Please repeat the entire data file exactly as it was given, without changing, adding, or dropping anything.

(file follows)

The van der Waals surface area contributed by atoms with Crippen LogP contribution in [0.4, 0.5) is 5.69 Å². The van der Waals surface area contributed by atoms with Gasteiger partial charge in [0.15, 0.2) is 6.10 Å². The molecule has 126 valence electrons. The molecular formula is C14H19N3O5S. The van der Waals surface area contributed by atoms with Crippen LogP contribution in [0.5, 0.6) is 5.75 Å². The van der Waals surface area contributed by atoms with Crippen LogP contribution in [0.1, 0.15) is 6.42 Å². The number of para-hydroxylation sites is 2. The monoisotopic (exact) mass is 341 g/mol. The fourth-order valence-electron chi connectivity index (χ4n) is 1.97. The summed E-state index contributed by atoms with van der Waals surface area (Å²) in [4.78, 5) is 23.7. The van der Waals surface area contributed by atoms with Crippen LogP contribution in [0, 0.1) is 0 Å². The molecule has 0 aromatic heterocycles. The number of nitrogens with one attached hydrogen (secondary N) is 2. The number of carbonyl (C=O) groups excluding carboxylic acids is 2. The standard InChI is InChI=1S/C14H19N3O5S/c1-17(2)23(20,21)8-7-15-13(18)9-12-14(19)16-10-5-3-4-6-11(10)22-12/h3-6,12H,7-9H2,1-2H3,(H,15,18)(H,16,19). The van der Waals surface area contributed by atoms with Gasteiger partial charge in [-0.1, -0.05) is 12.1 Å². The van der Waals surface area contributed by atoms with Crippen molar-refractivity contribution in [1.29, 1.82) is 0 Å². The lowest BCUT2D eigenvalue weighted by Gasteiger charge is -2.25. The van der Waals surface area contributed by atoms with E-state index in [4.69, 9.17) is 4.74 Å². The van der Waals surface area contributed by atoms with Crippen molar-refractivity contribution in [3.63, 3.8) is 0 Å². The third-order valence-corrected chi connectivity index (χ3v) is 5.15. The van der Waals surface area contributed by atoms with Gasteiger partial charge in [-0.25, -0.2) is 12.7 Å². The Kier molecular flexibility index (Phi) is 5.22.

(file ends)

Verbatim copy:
The van der Waals surface area contributed by atoms with Crippen LogP contribution in [0.4, 0.5) is 5.69 Å². The van der Waals surface area contributed by atoms with Gasteiger partial charge in [0.15, 0.2) is 6.10 Å². The molecule has 126 valence electrons. The molecular formula is C14H19N3O5S. The van der Waals surface area contributed by atoms with Crippen LogP contribution in [0.5, 0.6) is 5.75 Å². The van der Waals surface area contributed by atoms with Crippen LogP contribution in [0.1, 0.15) is 6.42 Å². The number of para-hydroxylation sites is 2. The monoisotopic (exact) mass is 341 g/mol. The fourth-order valence-electron chi connectivity index (χ4n) is 1.97. The summed E-state index contributed by atoms with van der Waals surface area (Å²) in [4.78, 5) is 23.7. The van der Waals surface area contributed by atoms with Crippen LogP contribution in [0, 0.1) is 0 Å². The molecule has 0 aromatic heterocycles. The number of nitrogens with one attached hydrogen (secondary N) is 2. The number of carbonyl (C=O) groups excluding carboxylic acids is 2. The standard InChI is InChI=1S/C14H19N3O5S/c1-17(2)23(20,21)8-7-15-13(18)9-12-14(19)16-10-5-3-4-6-11(10)22-12/h3-6,12H,7-9H2,1-2H3,(H,15,18)(H,16,19). The van der Waals surface area contributed by atoms with Gasteiger partial charge in [-0.1, -0.05) is 12.1 Å². The van der Waals surface area contributed by atoms with Crippen molar-refractivity contribution in [1.29, 1.82) is 0 Å². The lowest BCUT2D eigenvalue weighted by Gasteiger charge is -2.25. The van der Waals surface area contributed by atoms with E-state index in [4.69, 9.17) is 4.74 Å². The van der Waals surface area contributed by atoms with Crippen molar-refractivity contribution in [3.63, 3.8) is 0 Å². The third-order valence-corrected chi connectivity index (χ3v) is 5.15. The van der Waals surface area contributed by atoms with Gasteiger partial charge in [-0.25, -0.2) is 12.7 Å². The Kier molecular flexibility index (Phi) is 5.22.